·         1 teaspoon vegetables, gradually increased to 1/4 to 1/2 cup in 2 or 3 feedings
·         3 to 9 tablespoons cereal, in 2 or 3 feedings
Feeding tips
·         Introduce new foods one at a time, with at least three days in between to make sure your baby’s not allergic.

 
Age: 8 to 10 months
 
Signs of readiness for solid and finger foods
·         Same as 6 to 8 months, PLUS
·         Picks up objects with thumb and forefinger
·         Can transfer items from one hand to the other
·         Puts everything in his mouth
·         Moves jaw in a chewing motion
 
What to feed
·         Breast milk or formula, PLUS
·         Small amounts of soft pasteurized cheese and cottage cheese
·         Mashed fruits and vegetables (bananas, peaches, pears, avocados, cooked carrots, squash, potatoes, sweet potatoes)
·         Finger foods (small pieces of ripe banana; scrambled eggs; well-cooked and cut up yellow squash, peas, and potatoes; well-cooked spiral pasta; teething crackers; low-sugar O-shaped cereal; lightly toasted bagels, cut up)
·         Small amounts of protein (eggs; pureed meats, poultry, and boneless fish; tofu; well-cooked and mashed beans with soft skins like lentils, split peas, pintos, black beans)
·         Iron-fortified cereal (barley, wheat, oats, mixed cereals)
 
How much per day
·         1/4 to 1/3 cup dairy (or 1/2 oz. cheese)
·         1/4 to 1/2 cup iron-fortified cereal
·         1/4 to 1/2 cup fruit
·         1/4 to 1/2 cup vegetables
·         1/8 to 1/4 cup protein foods
 
Feeding tip
·         Introduce new foods one at a time, with at least three days in between to make sure your baby’s not allergic.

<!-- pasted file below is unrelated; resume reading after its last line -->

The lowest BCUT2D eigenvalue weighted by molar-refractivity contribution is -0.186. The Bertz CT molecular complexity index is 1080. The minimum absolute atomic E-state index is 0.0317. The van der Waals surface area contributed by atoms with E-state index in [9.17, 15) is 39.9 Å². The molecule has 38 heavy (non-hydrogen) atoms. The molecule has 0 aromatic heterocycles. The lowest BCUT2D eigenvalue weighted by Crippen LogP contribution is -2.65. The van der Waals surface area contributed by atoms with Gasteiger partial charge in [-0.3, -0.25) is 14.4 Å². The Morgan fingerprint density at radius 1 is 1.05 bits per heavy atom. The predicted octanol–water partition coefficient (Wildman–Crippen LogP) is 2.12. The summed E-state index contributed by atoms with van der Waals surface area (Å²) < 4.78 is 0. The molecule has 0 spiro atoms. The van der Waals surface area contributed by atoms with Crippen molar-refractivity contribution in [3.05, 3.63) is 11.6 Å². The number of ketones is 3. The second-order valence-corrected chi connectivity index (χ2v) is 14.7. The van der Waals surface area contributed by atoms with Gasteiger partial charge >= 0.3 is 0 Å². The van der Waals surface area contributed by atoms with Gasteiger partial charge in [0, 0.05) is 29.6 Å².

Age: 10 to 12 months
 
Signs of readiness for additional solid food
·         Same as 8 to 10 months, PLUS
·         Swallows food more easily
·         Has more teeth
·         No longer pushes food out with tongue
·         Is trying to use a spoon
 
What to feed
·         Breast milk or formula PLUS
·         Soft pasteurized cheese, yogurt, cottage cheese (but no cows’ milk until age 1)
·         Fruit cut into cubes or strips, or mashed
·         Bite-size, soft-cooked vegetables (peas, carrots)
·         Combo foods (macaroni and cheese, casseroles)
·         Protein (egg; pureed or finely ground meats, poultry, and boneless fish; tofu; well-cooked and mashed beans)
·         Finger foods (lightly toasted bread or bagels, small pieces of ripe banana; scrambled eggs; well-cooked and cut up yellow squash, peas, and potatoes; spiral pasta; teething crackers; low-sugar O-shaped cereal; )
·         Iron-fortified cereals (barley, wheat, oats, mixed cereals)
 
How much per day
·         1/3 cup dairy (or 1/2 oz. cheese)
·         1/4 to 1/2 cup iron-fortified cereal
·         1/4 to 1/2 cup fruit
·         1/4 to 1/2 cup vegetables
·         1/8 to 1/4 cup combo foods
·         1/8 to 1/4 cup protein foods
 
Feeding tip
·         Introduce new foods one at a time, with at least three days in between to make sure your baby’s not allergic.